Friday, 26 October 2012

What I've been reading this week

This week I’m going to go counter-trend and say nothing about Surface or the tiny iPad or the sleek new Macs. You’ve all heard enough about those things and I can’t add much. Instead, this post is a collection of the less well publicised articles that have caught my eye.

This week: CMOs slam mobile, Mayer prepares for Yahoo! future, Penguin House emerges from shadows, future of wearables and connected cars in focus

Digital media

CMOs aren’t happy with the results they’re seeing from mobile advertising. Not a surprise to me – the techniques of mobile advertising are not well established at the moment, so trial and error is inevitable.

Some Olympic Games sponsors saw a lift in brand awareness. I hope it was worth it!

It is a little silly that ebooks are counted as software and therefore attract VAT in the UK. That said, it is a bit cheeky passing those charges onto publishers. Naughty Amazon!

Five ways in which Marissa Mayer will change Yahoo!. Mobile! Search! Relevance! Acquisitions! Five ways in which Yahoo!. Another! Executive! Revolving! Door! Victim! Allegedly.

Oh, and here they go: Yahoo! purchases Stamp, a generic mobile recommendations service.

Emerging markets

Egypt is targeting creating another 20,000 IT jobs in 2013, having seen 10,000 new positions in the sector in 2012. Small beans in international terms, but an indicator of the importance African countries place on the sector.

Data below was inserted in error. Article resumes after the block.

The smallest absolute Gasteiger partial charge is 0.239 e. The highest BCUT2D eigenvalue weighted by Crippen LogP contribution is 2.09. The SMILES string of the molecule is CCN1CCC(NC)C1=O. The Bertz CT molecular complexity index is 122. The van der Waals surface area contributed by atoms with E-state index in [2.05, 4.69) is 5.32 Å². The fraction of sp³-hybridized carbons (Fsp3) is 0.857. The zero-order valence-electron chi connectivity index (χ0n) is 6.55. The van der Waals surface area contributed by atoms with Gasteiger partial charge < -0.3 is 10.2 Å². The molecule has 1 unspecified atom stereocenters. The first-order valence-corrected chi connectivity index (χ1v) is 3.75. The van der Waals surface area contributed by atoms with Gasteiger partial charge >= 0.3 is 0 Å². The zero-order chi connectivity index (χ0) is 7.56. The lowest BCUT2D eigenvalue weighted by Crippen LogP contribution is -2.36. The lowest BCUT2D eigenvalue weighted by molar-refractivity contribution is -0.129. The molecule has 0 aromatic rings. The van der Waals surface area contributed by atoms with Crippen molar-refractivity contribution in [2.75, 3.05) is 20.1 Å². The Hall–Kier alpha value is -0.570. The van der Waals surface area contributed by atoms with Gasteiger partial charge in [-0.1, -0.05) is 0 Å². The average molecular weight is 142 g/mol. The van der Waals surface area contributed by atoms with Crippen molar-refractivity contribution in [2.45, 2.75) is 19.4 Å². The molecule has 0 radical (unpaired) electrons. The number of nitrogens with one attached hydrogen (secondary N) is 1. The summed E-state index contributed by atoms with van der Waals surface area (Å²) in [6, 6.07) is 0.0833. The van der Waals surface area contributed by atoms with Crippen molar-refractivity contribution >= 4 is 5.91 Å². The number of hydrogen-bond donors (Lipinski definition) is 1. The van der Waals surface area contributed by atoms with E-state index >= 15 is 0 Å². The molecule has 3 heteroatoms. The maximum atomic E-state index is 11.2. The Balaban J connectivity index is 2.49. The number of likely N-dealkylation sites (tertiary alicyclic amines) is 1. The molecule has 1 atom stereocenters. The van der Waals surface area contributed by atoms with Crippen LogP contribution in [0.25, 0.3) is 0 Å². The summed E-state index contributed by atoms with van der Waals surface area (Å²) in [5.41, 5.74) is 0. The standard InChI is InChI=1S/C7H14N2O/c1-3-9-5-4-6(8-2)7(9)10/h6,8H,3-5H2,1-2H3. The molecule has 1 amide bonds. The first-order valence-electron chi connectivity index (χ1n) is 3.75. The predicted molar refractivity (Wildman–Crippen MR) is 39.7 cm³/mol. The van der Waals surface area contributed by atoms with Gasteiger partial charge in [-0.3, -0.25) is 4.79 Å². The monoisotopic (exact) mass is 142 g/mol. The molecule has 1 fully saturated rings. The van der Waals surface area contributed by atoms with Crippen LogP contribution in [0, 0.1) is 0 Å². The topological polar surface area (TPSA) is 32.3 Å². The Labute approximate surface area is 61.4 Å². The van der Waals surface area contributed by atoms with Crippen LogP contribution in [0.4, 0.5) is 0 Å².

Vodafone is adding international money transfer capability to its MPESA mobile banking service. I’m sure this story will end up used as justification for similar initiatives in developed countries. Sigh.

Oligarchy is alive and well in Brazil, where news barons have pulled their new feeds from Google. All the better for keeping the story to themselves and I suspect a move that will ultimately backfire – Brazilians are avid social media users and they quite like Google too.

Business models

It turns out newspapers missed the boat on digital because they couldn’t believe the scale of the change. Should have bought your disruption manual, eh, Clay? Or perhaps you’ve run out of new ideas so need to bring out another tired example from your archives.

Joanna Shields is leaving Facebook UK, which is probably scary if you’re an investor since she’s made a career of jumping ship just before IT ALL GOES WRONG. I’d sell, if I were you... Oh, you bought at IPO? Commiserations. In seriousness, Ms Shields is joining London Tech City, where her experience will actually be massively valuable to the UK economy. Every cloud...

Penguin and Random House are in talks to merge and create a publishing giant, something that I imagine Pearson would be very keen on – it’d rather be an education/ technology player than a publishing one. I think they should call the new business “Penguin House”, because it’s cute.


Amazon has quietly discontinued the touch screen Kindle after one generation. A good idea in my view, but expensive, a bit too big and didn’t offer a good enough user experience.